The Zigbee Alliance is responsible for the ZigBee wireless technology [2], which defines the network, security, and application layers upon the IEEE 802.15.4 PHY and MAC layers, and also provides interoperability and conformance testing specifications.

The Zigbee network layer handles device discovery and network configuration, and supports three networking topologies: Star, mesh (peer-to-peer) and cluster-tree (hybrid star/mesh). Zigbee-enabled products will be based on physical (Full Function Device and Reduced Function Device), logical (Coordinator, Router and End Device) and application (application profile) device types. To ensure reliable and secure wireless networks, Zigbee offers a security toolbox including access control lists, data freshness timer and 128-bit encryption.

Physical Layer

The IEEE 802.15.4/Zigbee technology is specified with a wide range of low power features at both physical (implementation-wise) and higher (operational) levels. The operational power-saving features include low duty cycle operation together with strict power management and low transmission overhead.


2.4 GHz PHY

868/915 MHz PHY

Sensitivity @ 1% PER

-85 dBm

-92 dBm

Receiver Maximum Input Level

-20 dBm

Adjacent Channel Rejection

0 dB

Alternate Channel Rejection

30 dB

Output Power (Lowest maximum)

-3 dBm

Transmit Modulation Accuracy

EVM<35% for 1000 chips

Number of Channels



Channel Spacing

5 MHz

single-channel/2 MHz

Transmission Rates

     Data Rate

     Symbol Rate

     Chip Rate


250 kb/s

62.5 ksymbol/s

2 Mchip/s


20/40 kb/s

20/40 ksymbol/s

300/600 kchip/s

Chip Modulation

O-QPSK with half-sine pulse shaping (MSK)

BPSK with raised cosine pulse shaping

RX-TX and TX-RX Turnaround Time

12 symbols

Table 1- IEEE 802.15.4 PHY parameters

The implementation of standard-compliant radios-on-chip is mainly governed by the PHY specification. At the PHY level, which is the main topic of this discussion, low power silicon devices can be implemented by exploiting relatively low and controllable output power, constant-envelope modulation, and relatively relaxed channel spacing and blocking requirements. The main parameters of the IEEE 802.15.4 PHY are conveniently summarised in Table 1.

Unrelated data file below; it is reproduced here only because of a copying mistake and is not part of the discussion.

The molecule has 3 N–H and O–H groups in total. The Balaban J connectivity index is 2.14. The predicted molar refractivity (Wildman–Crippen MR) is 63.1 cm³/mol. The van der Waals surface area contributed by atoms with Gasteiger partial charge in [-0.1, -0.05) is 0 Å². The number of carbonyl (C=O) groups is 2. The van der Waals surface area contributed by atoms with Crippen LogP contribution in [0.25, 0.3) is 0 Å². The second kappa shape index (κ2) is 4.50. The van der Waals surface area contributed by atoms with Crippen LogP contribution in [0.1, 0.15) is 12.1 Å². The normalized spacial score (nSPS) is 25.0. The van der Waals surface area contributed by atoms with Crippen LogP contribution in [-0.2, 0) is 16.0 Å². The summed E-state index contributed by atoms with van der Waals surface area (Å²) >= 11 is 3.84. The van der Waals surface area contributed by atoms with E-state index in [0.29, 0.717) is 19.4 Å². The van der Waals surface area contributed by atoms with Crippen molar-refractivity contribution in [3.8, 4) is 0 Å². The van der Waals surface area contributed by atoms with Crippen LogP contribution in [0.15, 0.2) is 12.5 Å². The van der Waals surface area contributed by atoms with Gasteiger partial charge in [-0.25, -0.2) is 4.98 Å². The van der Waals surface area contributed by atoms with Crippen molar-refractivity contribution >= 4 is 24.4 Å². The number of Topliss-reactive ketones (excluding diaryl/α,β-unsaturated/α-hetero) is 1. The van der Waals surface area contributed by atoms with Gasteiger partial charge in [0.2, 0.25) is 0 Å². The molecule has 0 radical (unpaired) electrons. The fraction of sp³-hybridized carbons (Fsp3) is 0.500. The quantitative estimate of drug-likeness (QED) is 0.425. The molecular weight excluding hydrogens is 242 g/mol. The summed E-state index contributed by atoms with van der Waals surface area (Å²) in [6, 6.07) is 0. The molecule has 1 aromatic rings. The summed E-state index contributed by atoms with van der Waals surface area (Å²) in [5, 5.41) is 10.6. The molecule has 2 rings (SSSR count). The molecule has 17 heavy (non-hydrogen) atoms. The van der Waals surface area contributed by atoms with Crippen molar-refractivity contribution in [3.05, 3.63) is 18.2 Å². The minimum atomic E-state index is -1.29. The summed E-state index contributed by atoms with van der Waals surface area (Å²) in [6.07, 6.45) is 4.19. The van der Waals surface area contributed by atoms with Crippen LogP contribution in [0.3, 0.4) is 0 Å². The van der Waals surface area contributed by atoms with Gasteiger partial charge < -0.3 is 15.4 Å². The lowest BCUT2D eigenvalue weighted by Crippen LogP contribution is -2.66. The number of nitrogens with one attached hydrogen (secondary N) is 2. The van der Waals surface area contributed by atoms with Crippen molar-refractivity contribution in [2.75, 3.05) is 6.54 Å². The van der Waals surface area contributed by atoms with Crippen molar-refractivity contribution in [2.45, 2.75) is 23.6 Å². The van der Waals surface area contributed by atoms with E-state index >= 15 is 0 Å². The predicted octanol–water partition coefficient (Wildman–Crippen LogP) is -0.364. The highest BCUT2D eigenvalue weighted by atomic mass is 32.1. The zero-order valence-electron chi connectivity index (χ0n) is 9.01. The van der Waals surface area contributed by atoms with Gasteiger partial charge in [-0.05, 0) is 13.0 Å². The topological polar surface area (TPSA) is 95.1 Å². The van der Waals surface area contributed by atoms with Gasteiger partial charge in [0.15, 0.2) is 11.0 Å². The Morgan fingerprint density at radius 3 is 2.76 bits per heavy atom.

Technology and Transceiver Architecture Considerations

The selection of a specific receiver-transmitter architecture combination requires careful examination of issues such as functional performance, power consumption, ease-of-integration, silicon area, and requirement of external components.

The IEEE 802.15.4 PHY layer specification has been developed with highly integrated and low power silicon solutions in mind. The specified transmit output power and receiver sensitivity can be conveniently achieved using a CMOS technology, which also enables the integration of digital baseband processing, RF/analog circuits and even system memory in the same physical silicon. The unparalleled integration capability and low cost of CMOS make it the most viable technology for the implementation of commercially competitive IEEE802.15.4/Zigbee radio transceiver and system-on-chip solutions.

The 2.4 GHz PHY of the IEEE 802.15.4 standard attracts a lot of focus from the wireless industry because the globally available 2.4 GHz ISM band with the largest bandwidth promotes world-wide market and flexibility of application designs. The technical considerations in the following are made with the 2.4 GHz PHY implementation in mind, but most of them are also valid for the 868/915 MHz PHY devices.

Receiver Architectures

Traditional heterodyne receivers with one or more intermediate frequency stages offer good channel selectivity and robustness, but they require expensive and bulky off-chip filters resulting in low degree of integration, high bill-of-material and increased power consumption of on-chip drivers. The heterodyne receiver architectures are not optimal solutions for achieving the low-cost, low-power targets of the IEEE 802.15.4 PHY specification.